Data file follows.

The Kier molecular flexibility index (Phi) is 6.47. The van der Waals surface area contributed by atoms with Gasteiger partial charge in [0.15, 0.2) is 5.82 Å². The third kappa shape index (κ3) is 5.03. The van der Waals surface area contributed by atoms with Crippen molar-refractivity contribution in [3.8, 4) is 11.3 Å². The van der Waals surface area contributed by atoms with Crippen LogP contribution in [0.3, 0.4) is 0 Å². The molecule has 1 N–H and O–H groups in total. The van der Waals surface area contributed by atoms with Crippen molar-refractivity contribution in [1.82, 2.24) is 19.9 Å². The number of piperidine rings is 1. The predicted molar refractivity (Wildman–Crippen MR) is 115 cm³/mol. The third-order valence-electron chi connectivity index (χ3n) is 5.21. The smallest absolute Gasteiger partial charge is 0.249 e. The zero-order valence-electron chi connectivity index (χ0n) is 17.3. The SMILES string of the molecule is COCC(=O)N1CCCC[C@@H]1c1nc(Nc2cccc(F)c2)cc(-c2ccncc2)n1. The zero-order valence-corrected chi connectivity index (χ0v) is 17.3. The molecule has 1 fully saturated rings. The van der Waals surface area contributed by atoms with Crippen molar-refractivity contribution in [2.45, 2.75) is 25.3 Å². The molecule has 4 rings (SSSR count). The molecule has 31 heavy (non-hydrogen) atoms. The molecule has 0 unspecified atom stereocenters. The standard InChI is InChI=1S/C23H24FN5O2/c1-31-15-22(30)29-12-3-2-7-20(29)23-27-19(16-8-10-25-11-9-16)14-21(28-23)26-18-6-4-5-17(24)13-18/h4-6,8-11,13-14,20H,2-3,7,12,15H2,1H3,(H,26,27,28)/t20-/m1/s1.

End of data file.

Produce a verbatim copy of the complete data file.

The Kier molecular flexibility index (Phi) is 6.47. The van der Waals surface area contributed by atoms with Gasteiger partial charge in [0.15, 0.2) is 5.82 Å². The third kappa shape index (κ3) is 5.03. The van der Waals surface area contributed by atoms with Crippen molar-refractivity contribution in [3.8, 4) is 11.3 Å². The van der Waals surface area contributed by atoms with Crippen LogP contribution in [0.3, 0.4) is 0 Å². The molecule has 1 N–H and O–H groups in total. The van der Waals surface area contributed by atoms with Crippen molar-refractivity contribution in [1.82, 2.24) is 19.9 Å². The number of piperidine rings is 1. The predicted molar refractivity (Wildman–Crippen MR) is 115 cm³/mol. The third-order valence-electron chi connectivity index (χ3n) is 5.21. The smallest absolute Gasteiger partial charge is 0.249 e. The zero-order valence-electron chi connectivity index (χ0n) is 17.3. The SMILES string of the molecule is COCC(=O)N1CCCC[C@@H]1c1nc(Nc2cccc(F)c2)cc(-c2ccncc2)n1. The zero-order valence-corrected chi connectivity index (χ0v) is 17.3. The molecule has 1 fully saturated rings. The van der Waals surface area contributed by atoms with Crippen molar-refractivity contribution in [2.45, 2.75) is 25.3 Å². The molecule has 4 rings (SSSR count). The molecule has 31 heavy (non-hydrogen) atoms. The molecule has 0 unspecified atom stereocenters. The standard InChI is InChI=1S/C23H24FN5O2/c1-31-15-22(30)29-12-3-2-7-20(29)23-27-19(16-8-10-25-11-9-16)14-21(28-23)26-18-6-4-5-17(24)13-18/h4-6,8-11,13-14,20H,2-3,7,12,15H2,1H3,(H,26,27,28)/t20-/m1/s1.